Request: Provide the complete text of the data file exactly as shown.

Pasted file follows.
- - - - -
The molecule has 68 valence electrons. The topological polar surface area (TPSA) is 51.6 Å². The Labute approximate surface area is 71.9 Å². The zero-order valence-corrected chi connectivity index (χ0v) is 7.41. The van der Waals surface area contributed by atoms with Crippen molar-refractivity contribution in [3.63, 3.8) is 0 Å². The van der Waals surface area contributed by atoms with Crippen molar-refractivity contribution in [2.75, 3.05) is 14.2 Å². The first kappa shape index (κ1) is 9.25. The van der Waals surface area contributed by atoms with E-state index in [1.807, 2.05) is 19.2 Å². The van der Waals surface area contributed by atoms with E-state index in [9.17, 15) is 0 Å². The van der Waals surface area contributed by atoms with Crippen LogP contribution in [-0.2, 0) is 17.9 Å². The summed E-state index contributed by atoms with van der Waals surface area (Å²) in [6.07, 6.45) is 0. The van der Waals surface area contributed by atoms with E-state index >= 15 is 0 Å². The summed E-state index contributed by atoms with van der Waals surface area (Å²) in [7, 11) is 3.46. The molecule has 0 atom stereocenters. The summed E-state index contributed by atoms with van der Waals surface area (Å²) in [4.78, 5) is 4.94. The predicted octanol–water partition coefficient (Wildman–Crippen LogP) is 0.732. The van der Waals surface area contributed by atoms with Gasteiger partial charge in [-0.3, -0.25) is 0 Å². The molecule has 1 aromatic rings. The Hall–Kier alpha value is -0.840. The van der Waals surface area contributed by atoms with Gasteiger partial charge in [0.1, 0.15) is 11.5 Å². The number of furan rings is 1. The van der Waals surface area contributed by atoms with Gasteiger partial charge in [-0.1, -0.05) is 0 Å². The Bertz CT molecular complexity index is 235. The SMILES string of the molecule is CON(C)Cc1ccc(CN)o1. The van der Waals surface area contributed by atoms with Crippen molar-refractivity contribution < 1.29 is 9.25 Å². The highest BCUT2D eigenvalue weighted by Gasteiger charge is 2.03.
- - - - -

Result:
The molecule has 68 valence electrons. The topological polar surface area (TPSA) is 51.6 Å². The Labute approximate surface area is 71.9 Å². The zero-order valence-corrected chi connectivity index (χ0v) is 7.41. The van der Waals surface area contributed by atoms with Crippen molar-refractivity contribution in [3.63, 3.8) is 0 Å². The van der Waals surface area contributed by atoms with Crippen molar-refractivity contribution in [2.75, 3.05) is 14.2 Å². The first kappa shape index (κ1) is 9.25. The van der Waals surface area contributed by atoms with E-state index in [1.807, 2.05) is 19.2 Å². The van der Waals surface area contributed by atoms with E-state index in [9.17, 15) is 0 Å². The van der Waals surface area contributed by atoms with Crippen LogP contribution in [-0.2, 0) is 17.9 Å². The summed E-state index contributed by atoms with van der Waals surface area (Å²) in [6.07, 6.45) is 0. The van der Waals surface area contributed by atoms with E-state index >= 15 is 0 Å². The summed E-state index contributed by atoms with van der Waals surface area (Å²) in [7, 11) is 3.46. The molecule has 0 atom stereocenters. The summed E-state index contributed by atoms with van der Waals surface area (Å²) in [4.78, 5) is 4.94. The predicted octanol–water partition coefficient (Wildman–Crippen LogP) is 0.732. The van der Waals surface area contributed by atoms with Gasteiger partial charge in [-0.3, -0.25) is 0 Å². The molecule has 1 aromatic rings. The Hall–Kier alpha value is -0.840. The van der Waals surface area contributed by atoms with Gasteiger partial charge in [0.1, 0.15) is 11.5 Å². The number of furan rings is 1. The van der Waals surface area contributed by atoms with Gasteiger partial charge in [-0.1, -0.05) is 0 Å². The Bertz CT molecular complexity index is 235. The SMILES string of the molecule is CON(C)Cc1ccc(CN)o1. The van der Waals surface area contributed by atoms with Crippen molar-refractivity contribution < 1.29 is 9.25 Å². The highest BCUT2D eigenvalue weighted by Gasteiger charge is 2.03.